Making a display board means that at the start of the tournament you unpack your models, and as you play games, and take model losses, they get placed back on the display board, at the end of the game, you are all set up to move to the next game just by carrying the display board to a new table. You want to have your entire army set and ready to go each turn, stress free, giving you time to mentally reset between each game.
During the event, in addition to testing your tactical skills, use the time to network and build your 40K social resources. If you are a Tyranids player, what are some of the other Tyranid armies like at the event? What is working for those players? By exploring other armies talking to players, this is a chance to pull experience outside of your regular gaming circle. Tournaments are a great place to make new hobby friends and perhaps even build a team for future events or even getting together to practice for future events.
Placing in the Top
The final layer on our tournament checklist if the structure of the rounds themselves- how to position yourself to rank the highest in the event, and work towards placing in the top five. Layer this advice as a template as the actual structure of each tournament and how the missions are ranked in terms of points can vary greatly.
Many events are not a straight win-loss setup, assigning battle points that you can win for not only winning the game, but also achieving other objectives throughout the game. In this format you can also lose the game, yet still earn points.
Often one might see something like this for each game played:
Win Game: +10 battle points.
Lose Game: +0 battle points.
Secondary Objectives: +5 battle points.
In formats like this you can lose a game and still gain some battle points, or even win the game and not gain all the battle points.
Consider this type of ranking as an advantage player.
How can you use a format that is not 100% win or loss to your advantage?
If you want to be #1 in the tournament and the grand winner, 100% you are going to have to not only win every game, but also pick up all the secondary points for each game- and this *is* something you should strive for, but it is a very much all or nothing strategy that tests everything on the table.
Every point of your game needs to be flawless and alpha.
I want to encourage you to go all in and win everything in the name of the Immortal God Emperor of Mankind- anything less will get you reported to the Inquisition and assigned to a penal battalion.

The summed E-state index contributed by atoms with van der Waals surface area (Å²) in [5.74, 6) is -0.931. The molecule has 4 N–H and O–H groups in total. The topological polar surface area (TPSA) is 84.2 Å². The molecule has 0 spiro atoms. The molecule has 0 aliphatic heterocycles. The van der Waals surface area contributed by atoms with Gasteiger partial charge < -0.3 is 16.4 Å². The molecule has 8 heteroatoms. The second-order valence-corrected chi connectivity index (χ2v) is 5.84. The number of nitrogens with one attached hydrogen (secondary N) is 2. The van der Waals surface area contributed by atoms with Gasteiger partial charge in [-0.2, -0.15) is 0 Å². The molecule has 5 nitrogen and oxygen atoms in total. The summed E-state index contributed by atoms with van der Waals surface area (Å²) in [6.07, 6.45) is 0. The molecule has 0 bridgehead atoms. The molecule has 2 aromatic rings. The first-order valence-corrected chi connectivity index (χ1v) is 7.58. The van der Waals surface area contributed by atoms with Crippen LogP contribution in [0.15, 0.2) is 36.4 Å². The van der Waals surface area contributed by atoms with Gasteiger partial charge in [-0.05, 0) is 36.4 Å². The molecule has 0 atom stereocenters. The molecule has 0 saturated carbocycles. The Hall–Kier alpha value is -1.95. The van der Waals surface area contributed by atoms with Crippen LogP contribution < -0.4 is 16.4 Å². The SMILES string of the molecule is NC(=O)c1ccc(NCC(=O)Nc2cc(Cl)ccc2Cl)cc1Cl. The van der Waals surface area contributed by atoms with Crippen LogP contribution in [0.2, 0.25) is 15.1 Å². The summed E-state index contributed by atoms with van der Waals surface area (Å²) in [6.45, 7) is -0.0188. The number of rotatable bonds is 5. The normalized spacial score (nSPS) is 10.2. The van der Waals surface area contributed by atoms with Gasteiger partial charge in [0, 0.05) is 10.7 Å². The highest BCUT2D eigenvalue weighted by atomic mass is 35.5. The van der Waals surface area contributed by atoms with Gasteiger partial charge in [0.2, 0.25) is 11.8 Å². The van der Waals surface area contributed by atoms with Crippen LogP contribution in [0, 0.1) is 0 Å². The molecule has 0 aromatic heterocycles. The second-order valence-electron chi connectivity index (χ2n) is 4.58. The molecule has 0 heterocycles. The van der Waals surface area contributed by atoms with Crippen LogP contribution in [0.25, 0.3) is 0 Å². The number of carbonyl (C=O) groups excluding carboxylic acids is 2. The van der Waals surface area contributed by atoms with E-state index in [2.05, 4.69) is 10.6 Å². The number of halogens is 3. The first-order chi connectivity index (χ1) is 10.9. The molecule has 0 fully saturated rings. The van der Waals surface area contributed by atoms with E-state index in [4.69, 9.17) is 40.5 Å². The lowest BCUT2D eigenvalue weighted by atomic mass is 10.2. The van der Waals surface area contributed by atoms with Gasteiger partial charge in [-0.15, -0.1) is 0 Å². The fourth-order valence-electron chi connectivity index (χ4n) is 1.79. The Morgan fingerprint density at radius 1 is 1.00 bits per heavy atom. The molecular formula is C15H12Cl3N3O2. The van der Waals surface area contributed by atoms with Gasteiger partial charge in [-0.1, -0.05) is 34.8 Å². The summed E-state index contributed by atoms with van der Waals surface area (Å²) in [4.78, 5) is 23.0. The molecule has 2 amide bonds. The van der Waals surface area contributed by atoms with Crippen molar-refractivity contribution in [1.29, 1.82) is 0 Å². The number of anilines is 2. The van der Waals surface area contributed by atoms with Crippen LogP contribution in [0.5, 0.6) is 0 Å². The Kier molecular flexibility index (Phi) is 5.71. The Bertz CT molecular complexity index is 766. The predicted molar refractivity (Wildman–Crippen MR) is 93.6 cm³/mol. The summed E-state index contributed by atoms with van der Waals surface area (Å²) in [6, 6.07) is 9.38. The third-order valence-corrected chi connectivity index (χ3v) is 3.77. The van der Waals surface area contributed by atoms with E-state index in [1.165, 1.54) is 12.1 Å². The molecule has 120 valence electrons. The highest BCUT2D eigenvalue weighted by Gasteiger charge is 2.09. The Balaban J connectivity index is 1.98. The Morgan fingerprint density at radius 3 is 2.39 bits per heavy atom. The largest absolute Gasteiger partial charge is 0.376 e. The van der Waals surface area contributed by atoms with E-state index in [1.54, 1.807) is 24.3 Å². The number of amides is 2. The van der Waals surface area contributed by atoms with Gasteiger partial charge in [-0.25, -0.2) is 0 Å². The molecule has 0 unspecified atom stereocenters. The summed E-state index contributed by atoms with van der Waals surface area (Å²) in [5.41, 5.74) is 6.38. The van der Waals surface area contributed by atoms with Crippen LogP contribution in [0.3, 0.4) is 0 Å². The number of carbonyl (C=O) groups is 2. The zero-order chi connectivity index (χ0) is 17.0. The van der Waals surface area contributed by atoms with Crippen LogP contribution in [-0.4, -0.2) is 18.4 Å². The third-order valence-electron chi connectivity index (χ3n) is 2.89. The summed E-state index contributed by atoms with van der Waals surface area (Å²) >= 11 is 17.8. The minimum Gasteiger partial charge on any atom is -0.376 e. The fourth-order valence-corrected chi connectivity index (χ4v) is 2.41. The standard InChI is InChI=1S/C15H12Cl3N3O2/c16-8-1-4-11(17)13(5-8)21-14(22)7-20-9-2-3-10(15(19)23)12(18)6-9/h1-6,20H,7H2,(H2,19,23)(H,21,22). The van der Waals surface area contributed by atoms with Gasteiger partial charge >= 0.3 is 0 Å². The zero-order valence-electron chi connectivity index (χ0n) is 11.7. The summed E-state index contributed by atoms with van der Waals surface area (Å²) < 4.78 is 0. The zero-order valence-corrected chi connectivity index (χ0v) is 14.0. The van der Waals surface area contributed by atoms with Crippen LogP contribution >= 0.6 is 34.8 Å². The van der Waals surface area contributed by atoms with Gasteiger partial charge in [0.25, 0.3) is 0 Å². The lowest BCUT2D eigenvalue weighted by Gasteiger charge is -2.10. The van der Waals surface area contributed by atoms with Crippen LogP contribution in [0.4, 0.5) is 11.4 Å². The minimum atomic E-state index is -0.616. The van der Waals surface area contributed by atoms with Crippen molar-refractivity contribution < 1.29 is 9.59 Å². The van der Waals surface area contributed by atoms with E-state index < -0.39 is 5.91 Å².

But even if you *don’t* win every game flawlessly you can still place and win some glory and perhaps some loot as you work on your skills over playing though numerous tournaments.
If you are not fully there yet with your tactics, there is *still* a chance to win with some Alpha Legion tactical execution…
The first game of the event is usually the most difficult since it is the most random.
Often many events will randomize everybody playing for the first match- you could be playing a Youngblood to 40K who just started, or a complete tournament ace on the table.
For that first game you are going to go all in and aim to win 100% of the battle points.
However, by mid game, just as you practiced in the training games, if you see that you can’t win the primary mission, abandon it, and put whatever model resources you still have left on the table into securing all the secondary or bonus battle points that you can. If you are not crushing it, trying to still win everything will leave you with winning nothing.
This will still keep you in the middle pack of ranking for the next round or two- a chance to break out and still earn enough battle points in the later games to place in the top five.
If you crush the first game, going into the next round with a full score plus bonus points, again try to win everything- and if you are by mid game, at that point pull back a bit.
DON’T win all the points every round.
The model for this is that if you are flawless victory every game, sucking up all the battle points, you will find yourself at the top tables later on in the event, playing against players like yourself who will be forced into an all-or-nothing game.
You either get all the points or none of the points- with one player getting knocked out and cast down to the middle tier of the ranking in the final game of the tournament.
Perhaps consider the tactics to put yourself in a few tables behind for the final game, crush that final game, and catapult into the top five rankings at the end…
With that you now have the tools, tech, and working talent to expand your 40K tactics through tournament play- consider tournaments and competitive 40K as a way to grow your game beyond your comfort zone, winning glory on hostile battlefields of the far future.
See you on the table.
From the Hostile Galaxy Team: Wargamer Fritz brings us another excellent article! Thank for taking the time to read through it. We hope you found his advice helpful and we invite you to check back again soon for the next one! You can find Wargamer Fritz on YouTube as well as on his personal website. Be sure to check him out!